Global Decadal Hydroclimate Predictability, Variability and Change: A Data-Enriched Modeling Study (GloDecH)
Lamont-Doherty Earth Observatory of Columbia University 61 Route 9W Palisades, NY 10964

The Future of the North American Monsoon

Ben Cook (NASA GISS and Lamont Doherty Earth Observatory)
Richard Seager (Lamont Doherty Earth Observatory)

The North American Monsoon (NAM) may be a poor relation of the majestic Asian monsoon but is nonetheless a real monsoon that provides important rainfall to Central America, Mexico and the interior parts of the southwestern U.S. (primarily Arizona and New Mexico). In Mexico and Central America the NAM is critical for water supply and agriculture since winter precipitation in these regions is so small. In the southwest U.S. winter precipitation, arriving at a time of low evapotranspiration, is critical to water supply but the NAM precipitation remains important for soil and groundwater recharge, ecosystems, rainfed and rangeland farming and for fire. It is well known that climate change driven by rising greenhouse gases will cause a reduction of winter precipitation in southwest North America but less attention has been paid to the future of the NAM. In (Cook and Seager, 2013) we assessed model projections of the NAM in the new CMIP5 models that will be assessed within IPCC AR5.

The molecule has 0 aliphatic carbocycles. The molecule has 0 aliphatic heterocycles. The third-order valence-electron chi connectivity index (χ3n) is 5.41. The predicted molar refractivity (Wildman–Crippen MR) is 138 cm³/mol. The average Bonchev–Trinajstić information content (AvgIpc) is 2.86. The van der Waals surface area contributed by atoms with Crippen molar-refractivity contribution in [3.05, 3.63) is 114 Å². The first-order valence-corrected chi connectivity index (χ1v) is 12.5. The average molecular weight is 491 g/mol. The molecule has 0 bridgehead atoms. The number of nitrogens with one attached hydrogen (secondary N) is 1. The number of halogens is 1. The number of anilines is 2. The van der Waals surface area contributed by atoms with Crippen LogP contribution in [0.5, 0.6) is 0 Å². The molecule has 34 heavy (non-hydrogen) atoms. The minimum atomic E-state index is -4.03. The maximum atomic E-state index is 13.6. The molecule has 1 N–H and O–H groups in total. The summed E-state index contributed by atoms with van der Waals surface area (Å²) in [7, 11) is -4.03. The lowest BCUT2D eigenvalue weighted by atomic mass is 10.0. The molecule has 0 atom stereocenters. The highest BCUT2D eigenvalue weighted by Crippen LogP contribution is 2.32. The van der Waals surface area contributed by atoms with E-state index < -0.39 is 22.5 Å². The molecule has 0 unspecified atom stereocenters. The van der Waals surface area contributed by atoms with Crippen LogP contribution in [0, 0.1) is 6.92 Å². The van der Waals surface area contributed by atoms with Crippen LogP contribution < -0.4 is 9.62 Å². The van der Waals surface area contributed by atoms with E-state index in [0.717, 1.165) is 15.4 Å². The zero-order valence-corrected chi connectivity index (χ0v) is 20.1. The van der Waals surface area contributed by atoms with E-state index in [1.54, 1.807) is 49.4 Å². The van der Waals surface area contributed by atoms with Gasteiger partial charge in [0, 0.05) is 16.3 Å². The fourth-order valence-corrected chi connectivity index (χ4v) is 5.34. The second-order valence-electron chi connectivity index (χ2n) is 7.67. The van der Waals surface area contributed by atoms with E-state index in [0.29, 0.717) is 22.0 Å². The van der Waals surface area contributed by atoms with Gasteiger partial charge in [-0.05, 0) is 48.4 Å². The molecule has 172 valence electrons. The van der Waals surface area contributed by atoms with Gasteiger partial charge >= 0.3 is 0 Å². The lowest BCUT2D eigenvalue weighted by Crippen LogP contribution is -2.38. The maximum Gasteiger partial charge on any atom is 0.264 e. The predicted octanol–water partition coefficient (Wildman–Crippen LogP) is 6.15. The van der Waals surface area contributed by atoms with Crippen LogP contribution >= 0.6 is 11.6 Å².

The NAM is, within its core region along the west coast of Mexico, an authentic monsoon. Here there is a single precipitation maximum in the summer, a reversal in the direction of the low level wind between winter and summer and an abrupt onset of monsoon rains in June and cessation in September. The NAM is clearly influenced by topography with maximum rains to the west of the Sierra Madre Occidental.